While neither Luis Suarez’s handball against Mansfield or Brendan Rodgers' subsequent defence of his player came as a surprise, it does point to a larger calculation on the manager’s mind. Liverpool need to leverage the player's loyalty so as to not lose him.
With Steven Gerrard's career drawing to a close, Suarez represents Liverpool's last remaining world-class talent. Which begs the question; could today's Liverpool team attract another Suarez? Moreover, do the owners even have the funds to splash the cash?
Former manager Kenny Daglish took much of the blame for the recent expensive flops. However, the reality is that Liverpool can no longer attract the same calibre of players that it once could, and the players that Daglish brought in may have been the best out of a bad bunch.
The world's best players are rarely short of options when choosing to seek pastures new. Liverpool cannot expect to compete with the likes of Chelsea, Manchester United and Manchester City in terms of wages, especially when they're without a Premier League title for nearly 20 years, no Champions League football on offer and have only one domestic cup trophy to show for their 'work' over the past seven years.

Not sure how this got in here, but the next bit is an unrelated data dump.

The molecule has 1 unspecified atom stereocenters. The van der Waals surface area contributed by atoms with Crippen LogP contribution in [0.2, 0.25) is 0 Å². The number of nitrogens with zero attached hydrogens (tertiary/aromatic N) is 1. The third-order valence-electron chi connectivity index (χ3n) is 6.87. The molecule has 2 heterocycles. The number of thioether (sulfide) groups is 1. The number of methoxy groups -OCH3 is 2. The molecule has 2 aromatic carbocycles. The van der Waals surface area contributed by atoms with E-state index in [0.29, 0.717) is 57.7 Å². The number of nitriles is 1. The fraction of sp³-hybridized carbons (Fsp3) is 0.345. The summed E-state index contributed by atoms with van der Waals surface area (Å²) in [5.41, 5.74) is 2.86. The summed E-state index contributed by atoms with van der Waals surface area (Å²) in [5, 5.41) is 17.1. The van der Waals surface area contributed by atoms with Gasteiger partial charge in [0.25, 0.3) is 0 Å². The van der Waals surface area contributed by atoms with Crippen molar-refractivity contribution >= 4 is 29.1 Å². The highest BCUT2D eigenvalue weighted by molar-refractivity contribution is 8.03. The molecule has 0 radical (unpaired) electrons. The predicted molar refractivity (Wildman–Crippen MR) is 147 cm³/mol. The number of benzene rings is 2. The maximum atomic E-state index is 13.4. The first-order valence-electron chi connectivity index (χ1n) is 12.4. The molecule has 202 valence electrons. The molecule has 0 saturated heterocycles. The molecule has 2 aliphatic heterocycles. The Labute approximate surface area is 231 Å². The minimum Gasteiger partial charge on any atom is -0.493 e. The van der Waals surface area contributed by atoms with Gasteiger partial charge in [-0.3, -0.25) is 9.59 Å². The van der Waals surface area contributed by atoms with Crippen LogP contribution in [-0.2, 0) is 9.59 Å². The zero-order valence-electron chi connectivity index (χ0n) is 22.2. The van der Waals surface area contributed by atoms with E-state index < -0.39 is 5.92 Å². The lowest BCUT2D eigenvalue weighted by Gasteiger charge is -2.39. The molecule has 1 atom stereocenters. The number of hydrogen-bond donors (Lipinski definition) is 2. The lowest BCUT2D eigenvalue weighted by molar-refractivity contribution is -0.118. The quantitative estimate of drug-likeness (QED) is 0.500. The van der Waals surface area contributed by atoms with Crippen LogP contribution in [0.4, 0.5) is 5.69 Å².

While fans of the club can point to their rich history in European competition, the harsh reality is that the amount of money awarded for winning the League Cup pales insignificant in comparison to the revenue generated by appearing in the Champions League. In other words, financially it's better to lose the Carling Cup and finish 4th in the league than it is to win the competition and end up in 8th place.
Unfortunately, fans who are hoping the club's owners, Fenway Sports Group, will splash the cash in a bid to change the fortunes of the club need only look at how John W Henry rebuilt the Boston Red Sox - spending prudently and working within their means.
Given Liverpool's current league-standing and their inability to compete against the likes of Manchester City and Chelsea in terms of wages and transfer fees, fans will have to accept that this mediocrity is the new norm for the club - for the time being at least.
If Rogers' youthful signings develop as anticipated, Liverpool may become a force once more, but for now, underachieving is the buzz word at Anfield, and it may be a little while yet before things change on the Kop.
Whether or not the club's new strategy pays off for will be determined over the course of the next few years, and can only be successful if they build the team, develop and grow together, becoming a successful club across all levels. Only time will tell.
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